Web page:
MRI was used to measure oxygen consumption in the legs of heart failure patients by researchers at the University of Texas, who from this noninvasive technique have gained extra insight into different forms of heart failure.
Senior author Mark Haykowsky, led the study published in the journal PLoS One. The team of researchers recruited 10 patients who have high mortality rates. These participants were older heart failure patients with either big, dilated hearts, or big, stiff hearts that are unable to relax normally after exercise.
It is common for leg blood flow and oxygen extraction and consumption to be measured by a catheter being inserted into an artery and vein. Instead, the group of researchers measured leg oxygen consumption using MRI technology to see if there were differences in the recovery period after exercise between the two groups.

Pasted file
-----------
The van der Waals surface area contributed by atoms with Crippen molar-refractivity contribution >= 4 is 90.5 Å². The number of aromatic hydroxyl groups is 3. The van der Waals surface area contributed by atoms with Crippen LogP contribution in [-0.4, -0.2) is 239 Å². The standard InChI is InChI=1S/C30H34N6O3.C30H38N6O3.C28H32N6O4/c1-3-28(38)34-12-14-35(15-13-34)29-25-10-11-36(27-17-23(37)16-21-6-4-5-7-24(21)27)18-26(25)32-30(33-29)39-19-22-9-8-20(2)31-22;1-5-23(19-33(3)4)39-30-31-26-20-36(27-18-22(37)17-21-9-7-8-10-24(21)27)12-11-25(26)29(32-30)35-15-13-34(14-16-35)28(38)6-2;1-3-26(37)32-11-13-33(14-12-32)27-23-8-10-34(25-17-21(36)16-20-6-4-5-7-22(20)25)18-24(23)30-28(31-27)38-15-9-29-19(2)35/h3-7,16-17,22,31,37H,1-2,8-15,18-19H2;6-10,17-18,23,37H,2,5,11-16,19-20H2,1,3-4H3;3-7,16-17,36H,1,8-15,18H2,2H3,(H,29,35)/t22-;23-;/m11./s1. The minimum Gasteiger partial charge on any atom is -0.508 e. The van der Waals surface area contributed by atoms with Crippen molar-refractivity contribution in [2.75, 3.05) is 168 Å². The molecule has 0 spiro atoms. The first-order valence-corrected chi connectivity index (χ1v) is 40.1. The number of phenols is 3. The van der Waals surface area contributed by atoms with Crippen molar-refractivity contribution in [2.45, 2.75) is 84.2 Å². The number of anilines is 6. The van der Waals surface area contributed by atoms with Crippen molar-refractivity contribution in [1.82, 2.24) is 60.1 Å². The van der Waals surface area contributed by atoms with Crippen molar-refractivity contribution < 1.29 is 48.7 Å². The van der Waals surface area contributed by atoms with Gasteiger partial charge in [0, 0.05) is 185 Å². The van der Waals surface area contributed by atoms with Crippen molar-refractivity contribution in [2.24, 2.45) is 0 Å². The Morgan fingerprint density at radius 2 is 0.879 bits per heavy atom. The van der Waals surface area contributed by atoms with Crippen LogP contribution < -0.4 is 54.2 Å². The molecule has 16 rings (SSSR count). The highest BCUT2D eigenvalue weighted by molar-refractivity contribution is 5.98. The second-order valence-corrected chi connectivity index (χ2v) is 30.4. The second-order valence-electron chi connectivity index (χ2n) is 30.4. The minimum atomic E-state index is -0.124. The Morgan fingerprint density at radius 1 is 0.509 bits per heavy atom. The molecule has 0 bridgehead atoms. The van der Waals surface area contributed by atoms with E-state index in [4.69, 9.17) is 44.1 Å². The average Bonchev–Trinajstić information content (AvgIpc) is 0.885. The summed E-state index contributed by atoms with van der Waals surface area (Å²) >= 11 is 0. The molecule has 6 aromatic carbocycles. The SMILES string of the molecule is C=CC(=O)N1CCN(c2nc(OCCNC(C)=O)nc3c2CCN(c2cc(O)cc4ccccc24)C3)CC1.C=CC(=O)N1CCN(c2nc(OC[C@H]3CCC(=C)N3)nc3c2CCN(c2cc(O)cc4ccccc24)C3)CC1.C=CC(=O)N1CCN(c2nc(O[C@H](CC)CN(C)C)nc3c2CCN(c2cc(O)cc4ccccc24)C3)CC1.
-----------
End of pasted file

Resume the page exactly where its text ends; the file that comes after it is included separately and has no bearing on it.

Researchers found that there was in fact a difference, as leg blood flow and oxygen uptake recovery took longer in patients with dilated hearts.
“This could have important implications for exercise rehabilitation for heart failure patients,” said Haykowsky in a statement. “If we’re able to differentiate between these heart failure groups then in the future we could target therapies aimed at increasing blood flow to their muscles and improve their exercise capacity. Fatigue and exercise intolerance are Cardinal features in heart failure.”